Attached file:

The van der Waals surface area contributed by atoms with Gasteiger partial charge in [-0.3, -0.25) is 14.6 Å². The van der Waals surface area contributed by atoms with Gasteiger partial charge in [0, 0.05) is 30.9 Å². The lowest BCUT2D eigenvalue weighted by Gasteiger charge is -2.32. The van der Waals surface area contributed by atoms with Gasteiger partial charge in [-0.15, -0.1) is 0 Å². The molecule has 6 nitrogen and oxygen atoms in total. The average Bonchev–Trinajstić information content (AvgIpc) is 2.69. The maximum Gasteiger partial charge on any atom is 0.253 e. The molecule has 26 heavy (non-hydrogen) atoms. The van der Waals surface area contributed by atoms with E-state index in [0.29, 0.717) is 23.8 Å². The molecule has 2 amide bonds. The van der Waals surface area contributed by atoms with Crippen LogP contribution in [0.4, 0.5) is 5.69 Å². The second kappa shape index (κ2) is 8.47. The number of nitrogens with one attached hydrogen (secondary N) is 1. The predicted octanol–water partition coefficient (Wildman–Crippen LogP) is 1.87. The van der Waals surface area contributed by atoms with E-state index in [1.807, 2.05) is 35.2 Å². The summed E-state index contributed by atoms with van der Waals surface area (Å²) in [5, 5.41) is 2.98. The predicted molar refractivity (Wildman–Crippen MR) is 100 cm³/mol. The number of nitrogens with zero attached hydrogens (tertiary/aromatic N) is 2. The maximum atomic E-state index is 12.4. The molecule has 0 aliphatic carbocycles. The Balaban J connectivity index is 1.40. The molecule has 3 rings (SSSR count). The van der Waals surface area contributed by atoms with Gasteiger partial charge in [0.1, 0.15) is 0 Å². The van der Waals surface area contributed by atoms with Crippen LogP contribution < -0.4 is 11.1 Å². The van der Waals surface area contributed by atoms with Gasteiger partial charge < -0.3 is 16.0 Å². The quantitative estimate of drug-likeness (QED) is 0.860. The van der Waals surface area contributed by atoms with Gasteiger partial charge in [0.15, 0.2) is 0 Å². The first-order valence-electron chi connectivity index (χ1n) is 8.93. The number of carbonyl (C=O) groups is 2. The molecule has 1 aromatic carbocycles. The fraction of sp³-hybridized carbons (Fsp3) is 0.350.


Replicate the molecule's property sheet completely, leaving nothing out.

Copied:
The van der Waals surface area contributed by atoms with Gasteiger partial charge in [-0.3, -0.25) is 14.6 Å². The van der Waals surface area contributed by atoms with Gasteiger partial charge in [0, 0.05) is 30.9 Å². The lowest BCUT2D eigenvalue weighted by Gasteiger charge is -2.32. The van der Waals surface area contributed by atoms with Gasteiger partial charge in [-0.15, -0.1) is 0 Å². The molecule has 6 nitrogen and oxygen atoms in total. The average Bonchev–Trinajstić information content (AvgIpc) is 2.69. The maximum Gasteiger partial charge on any atom is 0.253 e. The molecule has 26 heavy (non-hydrogen) atoms. The van der Waals surface area contributed by atoms with E-state index in [0.29, 0.717) is 23.8 Å². The molecule has 2 amide bonds. The van der Waals surface area contributed by atoms with Crippen LogP contribution in [0.4, 0.5) is 5.69 Å². The second kappa shape index (κ2) is 8.47. The number of nitrogens with one attached hydrogen (secondary N) is 1. The predicted octanol–water partition coefficient (Wildman–Crippen LogP) is 1.87. The van der Waals surface area contributed by atoms with E-state index in [1.807, 2.05) is 35.2 Å². The summed E-state index contributed by atoms with van der Waals surface area (Å²) in [5, 5.41) is 2.98. The predicted molar refractivity (Wildman–Crippen MR) is 100 cm³/mol. The number of nitrogens with zero attached hydrogens (tertiary/aromatic N) is 2. The maximum atomic E-state index is 12.4. The molecule has 0 aliphatic carbocycles. The Balaban J connectivity index is 1.40. The molecule has 3 rings (SSSR count). The van der Waals surface area contributed by atoms with Gasteiger partial charge in [0.1, 0.15) is 0 Å². The van der Waals surface area contributed by atoms with Crippen LogP contribution < -0.4 is 11.1 Å². The van der Waals surface area contributed by atoms with Gasteiger partial charge < -0.3 is 16.0 Å². The quantitative estimate of drug-likeness (QED) is 0.860. The van der Waals surface area contributed by atoms with Gasteiger partial charge in [0.15, 0.2) is 0 Å². The first-order valence-electron chi connectivity index (χ1n) is 8.93. The number of carbonyl (C=O) groups is 2. The molecule has 1 aromatic carbocycles. The fraction of sp³-hybridized carbons (Fsp3) is 0.350.